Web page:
Gregg Zuman’s house in Beacon, New York, was built near the start of the Civil War, and like most any building of that era it’s in need of a few repairs. At the moment, Zuman is stuck on what to do about the clapboard siding.
“It’s slathered with lead paint, of course,” Zuman writes in a Q&A post. “The issue is how to move ahead: figure out a way to remove the lead paint and apply a coat of 50-50 pine tar-raw linseed or cut losses, remove the old clapboard, replace with cedar clapboard, and apply 50-50 pine tar-raw linseed or suck it up, paint over the lead paint with decent lead-free paint, and embrace compromise.”
The cheapest option probably will be painting over the lead paint, but Zuman worries that would make the wall a vapor impermeable barrier — something he wants to avoid at all costs.
The house is balloon framed, with no space between the framing and the siding — meaning no sheathing. Zuman plans on using Airkrete insulation, and his overall objective is to “honor the history of the structure while updating the materials were needed with products free of fossil fuels.”
How does he proceed? That’s the issue for this Q&A Spotlight.
This wall needs a rainscreen
Lead is an obvious concern, says GBA senior editor Martin Holladay, and any prep work on the clapboards will need the help of a contractor who understands and follows lead-safe procedures. Even if the lead problem can be solved, however, Zuman will have a wall without an effective air barrier.
“If you leave the existing clapboard in place, you’ll have a wall without a rainscreen and without a decent exterior air barrier,” he says. “(Airkrete has a tendency to shrink away from the framing, so the Airkrete won’t be airtight).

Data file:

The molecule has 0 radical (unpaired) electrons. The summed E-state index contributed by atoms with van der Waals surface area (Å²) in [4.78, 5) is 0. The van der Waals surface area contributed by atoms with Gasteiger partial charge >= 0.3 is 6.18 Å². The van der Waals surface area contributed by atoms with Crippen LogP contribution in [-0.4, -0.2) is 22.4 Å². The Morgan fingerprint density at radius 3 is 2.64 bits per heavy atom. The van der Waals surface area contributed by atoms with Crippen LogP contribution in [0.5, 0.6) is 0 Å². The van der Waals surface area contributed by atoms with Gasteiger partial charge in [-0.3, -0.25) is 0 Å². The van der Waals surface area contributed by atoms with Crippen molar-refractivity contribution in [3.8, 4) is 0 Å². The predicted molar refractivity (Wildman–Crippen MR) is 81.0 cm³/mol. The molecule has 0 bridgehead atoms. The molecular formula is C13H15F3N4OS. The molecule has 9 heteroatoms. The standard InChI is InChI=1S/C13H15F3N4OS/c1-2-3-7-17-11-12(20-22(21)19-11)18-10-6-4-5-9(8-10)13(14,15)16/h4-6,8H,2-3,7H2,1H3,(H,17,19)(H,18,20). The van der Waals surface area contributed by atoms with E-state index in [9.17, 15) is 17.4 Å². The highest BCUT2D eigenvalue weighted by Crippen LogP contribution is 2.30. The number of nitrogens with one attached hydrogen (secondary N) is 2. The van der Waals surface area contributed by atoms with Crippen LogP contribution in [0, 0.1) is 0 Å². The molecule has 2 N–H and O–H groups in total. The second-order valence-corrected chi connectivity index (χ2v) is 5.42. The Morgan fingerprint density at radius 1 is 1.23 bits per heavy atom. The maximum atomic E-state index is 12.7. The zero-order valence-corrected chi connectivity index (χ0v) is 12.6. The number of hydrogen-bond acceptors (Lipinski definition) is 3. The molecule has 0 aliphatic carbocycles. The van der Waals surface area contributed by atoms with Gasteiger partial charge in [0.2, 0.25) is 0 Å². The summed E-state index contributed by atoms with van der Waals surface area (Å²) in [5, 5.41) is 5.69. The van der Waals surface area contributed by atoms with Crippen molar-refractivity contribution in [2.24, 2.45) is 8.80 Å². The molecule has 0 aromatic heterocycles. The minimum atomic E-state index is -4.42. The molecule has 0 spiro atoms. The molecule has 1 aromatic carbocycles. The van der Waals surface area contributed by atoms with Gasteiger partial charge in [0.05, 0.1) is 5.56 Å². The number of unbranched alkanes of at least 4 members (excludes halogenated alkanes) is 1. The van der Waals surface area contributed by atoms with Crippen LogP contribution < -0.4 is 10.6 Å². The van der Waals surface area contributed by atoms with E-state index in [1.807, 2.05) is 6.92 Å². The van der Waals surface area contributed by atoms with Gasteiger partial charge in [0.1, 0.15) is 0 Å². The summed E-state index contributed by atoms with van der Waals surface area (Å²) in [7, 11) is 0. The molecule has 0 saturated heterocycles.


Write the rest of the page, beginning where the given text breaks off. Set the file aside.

“I advise you to install new sheathing (installed in an airtight manner), new furring strips to create a rainscreen gap, and the siding of your choice. You’ll have a much better wall if you follow this advice.”
Dana Dorsett also would like to see Zuman introduce a gap behind the siding.
“Leaded paint is a true vapor barrier,” Dorsett says. “If it’s clapboards nailed directly onto the balloon framing (no plank sheathing) insulating the cavities will almost certainly cause the paint to fail in short years due to the high moisture content of the clapboards, followed by the nails &/or the clapboard itself.
“It has survived until now due to the clapboards’ ability to dry quickly into the empty framing cavities,” Dorsett continues. “That rapid drying will no longer happen if the insulation is allowed in contact with the clapboards. Whether keeping the original clapboard or installing new ones, providing at least a 1/4-inch deep (1/2 inch would probably be easier and better) vent cavity between the clapboards and the insulation would provide significant mitigation against those issues.”
The paint will not be a vapor barrier
Zuman wants a vapor-permeable wall system, and one of his concerns is that the lead paint on the clapboards creates a vapor barrier. Should be be concerned?
Not really. Although, as Dorsett points out, lead paint is a true vapor barrier, as a practical matter that won’t be a concern here.
“While Dana is correct that a perfect coat of lead-based paint, adequately thick, is a vapor barrier, you aren’t legally allowed to have that,” Holladay says. “You’ll end up with old clapboards that have been scraped and prepped (using lead-safe practices) and coated with a modern lead-free paint.